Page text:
How to use Ansible to automate VMware OVAs

If you build software and ship as a virtual machine, chances are that building VMware compatible OVAs for customers is a top priority.  Storage Made Easy is sharing tricks and tips for the Ansible creation of vCenter compatible OVAs…

At Storage Made Easy automation is key to our agile development process.  To continue on our Ansible series of posts this guide will go over tips and tricks we use in our build process.

The Ansible module for exporting VMs from vCenter or ESXi is vmware_export_ovf.  It’s fairly well documented, but is deficient in two areas for our build of the Enterprise File Fabric:

    1. It creates OVFs and most customers would prefer an OVA
    2. It fails far too often for our automated builds with “read timeouts”

Both of the points above are addressed by the Open Virtualization Format Tool (ovftool) from VMware.  At the time of this writing, the current edition is 4.3.0 U2.  The ovftool is available for Mac, Windows, and Linux and works synergistically with Ansible when called with the shell command.

Here is the playbook code which will power off and download a VM (or template) and package an OVA in one step.

 - name: Create OVA
   shell: | 
       /bin/ovftool \
       --powerOffSource
       --shaAlgorithm=SHA1 \
       --targetType=ova \
       --privateKey=/my/cert/certAndKey.pem \
       'vi://{{ vcenter_username }}:{{ vcenter_password }}@{{vcenter FQDN or IP}}:443/{{Datacenter}}/vm/{{Folder}}/{{ vm nae }}' \
       /my/build/vm.ova
   delegate_to: localhost

Let’s break down the code:

/bin/ovftool
The location of the ovftool binary in CentOS Linux

–powerOffSource
This ensures the VM is powered off

–shaAlgorithm=SHA1
Why SHA1 vs the default SHA256?  Well some of our customers are still using the vCenter 5.5 Desktop Client which doesn’t support SHA256.  The web clients (HTML5 and Flash) both support SHA1 and SHA256, so we opt for the most compatible images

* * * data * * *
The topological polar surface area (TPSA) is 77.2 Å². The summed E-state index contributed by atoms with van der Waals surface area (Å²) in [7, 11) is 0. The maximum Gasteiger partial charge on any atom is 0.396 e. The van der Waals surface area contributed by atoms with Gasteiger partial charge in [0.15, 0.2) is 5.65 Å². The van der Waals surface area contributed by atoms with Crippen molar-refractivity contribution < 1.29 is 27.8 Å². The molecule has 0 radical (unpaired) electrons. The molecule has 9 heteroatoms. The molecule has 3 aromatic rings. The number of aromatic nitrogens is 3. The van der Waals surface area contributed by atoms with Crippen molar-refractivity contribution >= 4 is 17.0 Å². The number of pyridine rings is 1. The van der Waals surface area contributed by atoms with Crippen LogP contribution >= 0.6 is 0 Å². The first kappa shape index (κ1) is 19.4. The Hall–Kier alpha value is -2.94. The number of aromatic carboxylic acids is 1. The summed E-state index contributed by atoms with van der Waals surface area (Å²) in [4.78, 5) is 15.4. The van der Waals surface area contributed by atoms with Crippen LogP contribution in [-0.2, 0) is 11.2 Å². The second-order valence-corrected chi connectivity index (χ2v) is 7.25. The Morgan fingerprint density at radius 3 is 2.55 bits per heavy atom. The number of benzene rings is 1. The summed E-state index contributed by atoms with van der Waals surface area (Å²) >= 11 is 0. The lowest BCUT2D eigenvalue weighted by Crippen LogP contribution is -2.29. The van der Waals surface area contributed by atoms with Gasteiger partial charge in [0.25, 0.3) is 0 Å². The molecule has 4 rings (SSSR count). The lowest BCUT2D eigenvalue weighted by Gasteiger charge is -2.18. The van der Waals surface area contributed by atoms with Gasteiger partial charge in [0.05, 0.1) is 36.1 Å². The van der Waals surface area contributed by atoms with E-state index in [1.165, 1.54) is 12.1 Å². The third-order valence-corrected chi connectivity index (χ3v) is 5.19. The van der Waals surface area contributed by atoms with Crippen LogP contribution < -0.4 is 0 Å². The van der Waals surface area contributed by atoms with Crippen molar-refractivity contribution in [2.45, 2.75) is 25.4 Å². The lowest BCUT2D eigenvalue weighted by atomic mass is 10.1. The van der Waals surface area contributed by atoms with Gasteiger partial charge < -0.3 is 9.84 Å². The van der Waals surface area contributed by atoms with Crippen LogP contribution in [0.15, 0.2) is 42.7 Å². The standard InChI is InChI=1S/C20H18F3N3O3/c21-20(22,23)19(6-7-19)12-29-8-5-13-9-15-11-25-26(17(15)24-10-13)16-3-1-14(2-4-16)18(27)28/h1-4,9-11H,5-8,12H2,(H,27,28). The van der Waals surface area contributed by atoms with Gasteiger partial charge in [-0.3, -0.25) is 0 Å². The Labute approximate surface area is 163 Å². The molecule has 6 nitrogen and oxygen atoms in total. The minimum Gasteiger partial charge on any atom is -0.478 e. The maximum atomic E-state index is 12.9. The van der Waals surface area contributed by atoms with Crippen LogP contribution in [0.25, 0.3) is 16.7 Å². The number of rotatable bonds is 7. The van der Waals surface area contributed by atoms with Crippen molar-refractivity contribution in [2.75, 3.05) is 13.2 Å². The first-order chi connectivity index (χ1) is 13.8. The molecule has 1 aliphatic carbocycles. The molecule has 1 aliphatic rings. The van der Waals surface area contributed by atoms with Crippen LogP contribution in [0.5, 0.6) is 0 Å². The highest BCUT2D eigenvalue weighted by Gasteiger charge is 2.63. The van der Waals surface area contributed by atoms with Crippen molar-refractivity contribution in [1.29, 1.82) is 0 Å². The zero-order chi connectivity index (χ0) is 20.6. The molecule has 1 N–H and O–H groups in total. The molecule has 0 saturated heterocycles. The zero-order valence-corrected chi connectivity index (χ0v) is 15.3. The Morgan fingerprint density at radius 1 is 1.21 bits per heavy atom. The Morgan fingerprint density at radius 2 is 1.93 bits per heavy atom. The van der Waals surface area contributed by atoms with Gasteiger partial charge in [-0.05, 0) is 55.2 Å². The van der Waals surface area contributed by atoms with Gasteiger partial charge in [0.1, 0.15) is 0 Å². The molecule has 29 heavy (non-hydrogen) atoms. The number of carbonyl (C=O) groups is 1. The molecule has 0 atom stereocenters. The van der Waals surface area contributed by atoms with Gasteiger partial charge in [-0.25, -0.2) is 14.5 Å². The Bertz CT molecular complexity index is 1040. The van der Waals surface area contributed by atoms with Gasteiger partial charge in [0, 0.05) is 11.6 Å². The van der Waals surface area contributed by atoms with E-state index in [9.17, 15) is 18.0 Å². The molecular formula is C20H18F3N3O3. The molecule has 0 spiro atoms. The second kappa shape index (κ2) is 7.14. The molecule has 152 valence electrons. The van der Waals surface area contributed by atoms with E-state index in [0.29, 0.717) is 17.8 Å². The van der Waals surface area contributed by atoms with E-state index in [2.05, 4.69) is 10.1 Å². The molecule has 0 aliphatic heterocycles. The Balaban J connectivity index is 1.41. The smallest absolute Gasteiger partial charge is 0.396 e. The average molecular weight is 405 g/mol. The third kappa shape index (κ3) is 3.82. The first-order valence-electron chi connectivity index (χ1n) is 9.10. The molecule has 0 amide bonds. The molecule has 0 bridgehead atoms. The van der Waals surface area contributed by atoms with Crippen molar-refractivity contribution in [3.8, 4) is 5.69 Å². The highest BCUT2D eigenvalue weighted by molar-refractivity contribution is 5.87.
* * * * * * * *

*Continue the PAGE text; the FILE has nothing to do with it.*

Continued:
–targetType=ova
Exports a single file (OVA) vs OVF

–privateKey=/my/cert/certAndKey.pem
Signs the image with a certificate.  Best to use a valid public certificate with at least a year left before expirations vs a self-signed certificate.  Looks better for customers and is a best practice.

‘vi://{{ vcenter_username }}:{{ vcenter_password }}@{{vcenter FQDN or IP}}:443/{{Datacenter}}/vm/{{Folder}}/{{ vm name }}’
This long string is the source of the image.  It requires a vCenter username and password as well as the FQDN or IP address of the vCenter/esxi server.  Lastly it needs the Datacenter, Folder location and Name of the virtual machine or template.

/my/build/vm.ova
Location to save the OVA

delegate_to: localhost
This informs Ansible to run ovftool on the localhost, but this can be set to whatever host has ovftool installed

Problem solved!  Well…Not so fast.  Exporting in one step from vCenter to OVA is nice, but has one compatibility issue.  OVFtool 4.3 exports an extra configuration for nvram which creates an annoying warning when importing in vCenter 6.5 and below.

How does Storage Made Easy work around this issue?

    • We export the VM as an OVF
    • Remove the XML lines which result in a compatibility warning
    • Delete the manifest file with the existing checksums
    • Package the OVA
    • Delete the OVF

Below is the full example of our process:

- name: Create OVF
  shell: | 
      /bin/ovftool \
      --powerOffSource
      'vi://{{ vcenter_username }}:{{ vcenter_password }}@{{vcenter FQDN or IP}}:443/{{Datacenter}}/vm/{{Folder}}/{{ vm name }}' \
      /my/build/
  delegate_to: localhost

- name: Remove nvram lines in ovf for backwards compatibility
  lineinfile:
    path: /my/builds/{{ vm name }}/{{ vm name }}.ovf
    state: absent
    regexp: 'nvram'
  delegate_to: localhost

- name: Manifest no longer valid with removal of nvram
  file:
    path: /my/builds/{{ vm name }}/{{ vm name }}.mf
    state: absent 
  delegate_to: localhost

- name: Create OVA
  shell: | 
      /bin/ovftool \
      --shaAlgorithm=SHA1 \
      --targetType=ova \
      --privateKey=/my/cert/certAndKey.pem \
      '/mnt/builds/{{ vm name }}/{{ vm name }}.ovf' \
      /my/builds/vm.ova
  delegate_to: localhost

- name: Cleanup OVF files used in the build
  file:
    path: /my/builds/{{ vm name }}/
    state: absent 
  delegate_to: localhost

Happy Building!!!

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Douglas Soltesz

Director Product Solutions at Storage Made Easy
Doug's focus is in Object and Cloud Storage APIs, Data Governance, Virtualization, and Containerization.